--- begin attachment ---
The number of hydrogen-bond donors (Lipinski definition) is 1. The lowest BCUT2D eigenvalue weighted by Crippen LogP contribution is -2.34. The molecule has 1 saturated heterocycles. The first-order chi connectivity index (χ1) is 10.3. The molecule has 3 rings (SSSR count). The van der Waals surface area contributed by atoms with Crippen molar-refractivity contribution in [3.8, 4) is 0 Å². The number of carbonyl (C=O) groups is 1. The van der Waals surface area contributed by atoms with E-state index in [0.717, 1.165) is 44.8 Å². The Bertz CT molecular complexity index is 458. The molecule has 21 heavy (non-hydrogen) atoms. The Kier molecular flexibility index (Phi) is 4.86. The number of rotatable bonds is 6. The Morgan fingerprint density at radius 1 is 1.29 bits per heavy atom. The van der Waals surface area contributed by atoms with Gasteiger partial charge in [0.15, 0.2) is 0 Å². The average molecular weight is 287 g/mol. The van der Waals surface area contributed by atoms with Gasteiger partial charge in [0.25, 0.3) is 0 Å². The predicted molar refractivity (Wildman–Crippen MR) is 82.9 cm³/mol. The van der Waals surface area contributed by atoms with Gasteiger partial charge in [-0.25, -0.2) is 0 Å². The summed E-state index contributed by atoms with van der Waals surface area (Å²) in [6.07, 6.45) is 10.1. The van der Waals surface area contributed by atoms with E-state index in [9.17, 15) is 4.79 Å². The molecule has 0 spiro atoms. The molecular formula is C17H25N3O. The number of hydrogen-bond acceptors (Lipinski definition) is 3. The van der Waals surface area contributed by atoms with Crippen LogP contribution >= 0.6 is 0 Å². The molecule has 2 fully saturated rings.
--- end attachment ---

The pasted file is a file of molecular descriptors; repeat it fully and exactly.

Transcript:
The number of hydrogen-bond donors (Lipinski definition) is 1. The lowest BCUT2D eigenvalue weighted by Crippen LogP contribution is -2.34. The molecule has 1 saturated heterocycles. The first-order chi connectivity index (χ1) is 10.3. The molecule has 3 rings (SSSR count). The van der Waals surface area contributed by atoms with Crippen molar-refractivity contribution in [3.8, 4) is 0 Å². The number of carbonyl (C=O) groups is 1. The van der Waals surface area contributed by atoms with E-state index in [0.717, 1.165) is 44.8 Å². The Bertz CT molecular complexity index is 458. The molecule has 21 heavy (non-hydrogen) atoms. The Kier molecular flexibility index (Phi) is 4.86. The number of rotatable bonds is 6. The Morgan fingerprint density at radius 1 is 1.29 bits per heavy atom. The van der Waals surface area contributed by atoms with Gasteiger partial charge in [0.15, 0.2) is 0 Å². The average molecular weight is 287 g/mol. The van der Waals surface area contributed by atoms with Gasteiger partial charge in [0.25, 0.3) is 0 Å². The predicted molar refractivity (Wildman–Crippen MR) is 82.9 cm³/mol. The van der Waals surface area contributed by atoms with Gasteiger partial charge in [-0.25, -0.2) is 0 Å². The summed E-state index contributed by atoms with van der Waals surface area (Å²) in [6.07, 6.45) is 10.1. The van der Waals surface area contributed by atoms with E-state index in [9.17, 15) is 4.79 Å². The molecule has 0 spiro atoms. The molecular formula is C17H25N3O. The number of hydrogen-bond acceptors (Lipinski definition) is 3. The van der Waals surface area contributed by atoms with Crippen LogP contribution >= 0.6 is 0 Å². The molecule has 2 fully saturated rings.